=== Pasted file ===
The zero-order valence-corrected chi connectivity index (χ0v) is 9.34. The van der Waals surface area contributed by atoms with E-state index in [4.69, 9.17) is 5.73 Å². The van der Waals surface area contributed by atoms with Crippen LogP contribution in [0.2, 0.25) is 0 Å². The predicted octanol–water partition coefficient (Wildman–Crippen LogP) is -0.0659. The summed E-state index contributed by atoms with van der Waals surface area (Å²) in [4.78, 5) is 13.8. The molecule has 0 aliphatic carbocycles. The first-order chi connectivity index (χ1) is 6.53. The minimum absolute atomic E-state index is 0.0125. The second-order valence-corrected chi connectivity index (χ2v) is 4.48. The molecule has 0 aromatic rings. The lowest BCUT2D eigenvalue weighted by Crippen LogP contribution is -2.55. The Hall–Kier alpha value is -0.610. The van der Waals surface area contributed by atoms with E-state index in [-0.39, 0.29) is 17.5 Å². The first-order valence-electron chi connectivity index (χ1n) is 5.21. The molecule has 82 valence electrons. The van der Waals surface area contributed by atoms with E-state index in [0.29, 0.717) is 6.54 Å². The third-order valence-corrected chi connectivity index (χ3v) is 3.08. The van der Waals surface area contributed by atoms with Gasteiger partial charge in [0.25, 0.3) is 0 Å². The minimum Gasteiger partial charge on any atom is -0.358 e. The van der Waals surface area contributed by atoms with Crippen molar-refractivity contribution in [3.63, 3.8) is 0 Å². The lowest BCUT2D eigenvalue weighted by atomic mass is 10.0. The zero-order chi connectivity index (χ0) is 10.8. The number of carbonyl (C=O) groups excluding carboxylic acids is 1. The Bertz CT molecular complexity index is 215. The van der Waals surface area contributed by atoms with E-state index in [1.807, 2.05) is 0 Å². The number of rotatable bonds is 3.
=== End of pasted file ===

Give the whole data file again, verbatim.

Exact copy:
The zero-order valence-corrected chi connectivity index (χ0v) is 9.34. The van der Waals surface area contributed by atoms with E-state index in [4.69, 9.17) is 5.73 Å². The van der Waals surface area contributed by atoms with Crippen LogP contribution in [0.2, 0.25) is 0 Å². The predicted octanol–water partition coefficient (Wildman–Crippen LogP) is -0.0659. The summed E-state index contributed by atoms with van der Waals surface area (Å²) in [4.78, 5) is 13.8. The molecule has 0 aliphatic carbocycles. The first-order chi connectivity index (χ1) is 6.53. The minimum absolute atomic E-state index is 0.0125. The second-order valence-corrected chi connectivity index (χ2v) is 4.48. The molecule has 0 aromatic rings. The lowest BCUT2D eigenvalue weighted by Crippen LogP contribution is -2.55. The Hall–Kier alpha value is -0.610. The van der Waals surface area contributed by atoms with E-state index in [-0.39, 0.29) is 17.5 Å². The first-order valence-electron chi connectivity index (χ1n) is 5.21. The molecule has 82 valence electrons. The van der Waals surface area contributed by atoms with E-state index in [0.29, 0.717) is 6.54 Å². The third-order valence-corrected chi connectivity index (χ3v) is 3.08. The van der Waals surface area contributed by atoms with Gasteiger partial charge in [0.25, 0.3) is 0 Å². The minimum Gasteiger partial charge on any atom is -0.358 e. The van der Waals surface area contributed by atoms with Crippen molar-refractivity contribution in [3.63, 3.8) is 0 Å². The lowest BCUT2D eigenvalue weighted by atomic mass is 10.0. The zero-order chi connectivity index (χ0) is 10.8. The number of carbonyl (C=O) groups excluding carboxylic acids is 1. The Bertz CT molecular complexity index is 215. The van der Waals surface area contributed by atoms with E-state index in [1.807, 2.05) is 0 Å². The number of rotatable bonds is 3.